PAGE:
Grand CanyonA hot topic among friends, family and co-workers is talk about a bucket list, specifically what’s on your bucket list?  Well, for those among us who love the outdoors, I have developed my own bucket list — the backpacking bucket list.  Fortunately, for me, I had the chance to cross one of those off my list last month, when my husband I took the Durango and Silverton train into the San Juan mountains in southwest Colorado and backpack into Chicago Basin.  Today I embark on second bucket list backpack.  I’ll warn you in advance for those who are reading this in hopes of learning more about life in the mountains of Colorado – this is way, way off topic.

Today, I’m flying to Arizona to meet a girlfriend for a backpack trip into the bottom of the Grand Canyon.  My interest in doing this trip was sparked twelve years ago when I visited Grand Canyon National Park for the first time as a National Park Service employee.  One of the Park Service’s national training centers is at Grand Canyon National Park and I was fortunate enough to attend a 2-week training there back in 2003.  Grand Canyon is considered one of the “Crown Jewels” of the National Park Service and for good reason.  Standing on the rim, looking out amongst all those reds, oranges of the sandstone layers is breathtaking.  Some of the oldest rocks on in North America are found at the bottom of the Grand Canyon — over 2 billions years old.  It’s an amazing place.

I attended my 2-week training the first two weeks of December, and my friend and I used to get up early each morning to watch the sun rise of the canyon.  To watch the sun illuminate layer upon layer of rock as the sun rose was magical.  During the weekend we laid over, we hiked down to Plateau Point, an overlook of the Colorado River entailing a climb of 3000 feet to get back to the rim.  At 12 miles round trip, this was about as an ambitious a hike as we wanted to do for one single day.  But a part of me wanted more — I wanted to get to the bottom of the canyon, to stick my toe into the mighty Colorado River.  Seed planted….

Fast forward 12 years later, and during last winter, my friend, Megan and I started to discussing the possiblity of a backpack trip into the Canyon.  We at first looked at March and April, but the logistics of both our jobs got in the way.  And there was no way I was going to do this trip May – September, as the heat in the bottom easily reaches over 100 degrees on any given day.  Living in Nederland, anything over 80 degrees feels hot to me.  So we settled on November.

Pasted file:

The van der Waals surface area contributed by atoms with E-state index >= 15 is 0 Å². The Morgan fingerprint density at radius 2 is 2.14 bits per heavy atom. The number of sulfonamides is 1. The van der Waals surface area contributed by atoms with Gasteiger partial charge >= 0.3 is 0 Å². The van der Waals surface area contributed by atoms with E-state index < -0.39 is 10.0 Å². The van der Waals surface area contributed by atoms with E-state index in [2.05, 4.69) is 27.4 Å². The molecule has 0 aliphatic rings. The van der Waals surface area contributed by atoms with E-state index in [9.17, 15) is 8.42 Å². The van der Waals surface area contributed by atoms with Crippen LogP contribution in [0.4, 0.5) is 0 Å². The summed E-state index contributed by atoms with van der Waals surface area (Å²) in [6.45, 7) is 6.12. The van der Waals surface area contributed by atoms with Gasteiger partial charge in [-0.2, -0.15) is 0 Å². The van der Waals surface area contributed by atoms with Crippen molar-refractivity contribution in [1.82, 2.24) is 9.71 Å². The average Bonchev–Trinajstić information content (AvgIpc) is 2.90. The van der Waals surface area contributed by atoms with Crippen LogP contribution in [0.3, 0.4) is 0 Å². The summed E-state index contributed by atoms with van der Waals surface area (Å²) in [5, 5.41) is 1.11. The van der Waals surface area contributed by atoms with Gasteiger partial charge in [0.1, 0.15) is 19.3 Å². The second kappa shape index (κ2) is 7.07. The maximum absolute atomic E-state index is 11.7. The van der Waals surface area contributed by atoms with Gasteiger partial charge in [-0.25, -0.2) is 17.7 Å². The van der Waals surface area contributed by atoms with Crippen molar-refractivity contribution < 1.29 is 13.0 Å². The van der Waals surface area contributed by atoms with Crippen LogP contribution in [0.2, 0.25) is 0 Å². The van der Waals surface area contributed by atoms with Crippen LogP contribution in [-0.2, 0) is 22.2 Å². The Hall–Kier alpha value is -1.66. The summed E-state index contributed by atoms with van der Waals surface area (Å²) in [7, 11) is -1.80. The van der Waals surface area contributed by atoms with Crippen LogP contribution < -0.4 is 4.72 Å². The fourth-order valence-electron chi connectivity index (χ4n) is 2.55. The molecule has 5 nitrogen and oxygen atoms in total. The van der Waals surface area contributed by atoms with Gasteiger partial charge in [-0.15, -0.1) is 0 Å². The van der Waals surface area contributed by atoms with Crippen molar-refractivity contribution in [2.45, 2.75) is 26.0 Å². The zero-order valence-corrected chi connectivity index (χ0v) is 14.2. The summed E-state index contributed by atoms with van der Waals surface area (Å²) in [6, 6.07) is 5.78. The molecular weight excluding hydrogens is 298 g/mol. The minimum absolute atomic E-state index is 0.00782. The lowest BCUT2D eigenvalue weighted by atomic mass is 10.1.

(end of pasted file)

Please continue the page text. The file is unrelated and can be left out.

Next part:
Getting a permit to do anything in the Grand Canyon is no easy feat.  River rafters who want to raft the Colorado River wait up to 10 years or more on a wait list to get a permit.  Backpacking is a bit easier, but still challenging.  The policy by which the Park Service issues them has got to be the most confusing, convoluted method possible.  They start issuing permits for a certain month, precisely four months ahead of time.  You can’t book it online, you must fax in your permit.  However, even if you fax your permit on Day 1, they put all the people who fax into a “pot” by random order, and then start issuing permits after all permit applications have been faxed for the entire day.

We got an email two weeks later — DENIED.  We kept trying and trying, requesting different campsites, different trails, anything we could think of, we’d call and they’d say there is a spot, we’d fax, and the email would come, “We’re very sorry….”.  Friends suggested we try to for a walk-up permit.  The instructions for that were even more confusing.  You go to the office, you get a number, they call your number, nothing is available, you get issued another number for the next day.  If you’re lucky, by Day 3, you might get a permit.  Given that I was flying to Arizona, and only had a limited number of vacation days, this didn’t seem very doable either.

Finally, several weeks ago, my friend called the Backcountry Office, and they again said a spot had opened up at one of the Backcountry camp sites, but others were applying too.  We faxed again, not expecting much, but amazingly, I got an email four days later with the magical words, “Congratulations! you’ve received a permit for Bright Angel campground.” So tomorrow, we embark on our bucket backpack list down the South Kaibab Trail to the Grand Canyon.

I’ll try to post Tuesday night with the memorable details of how our trip went.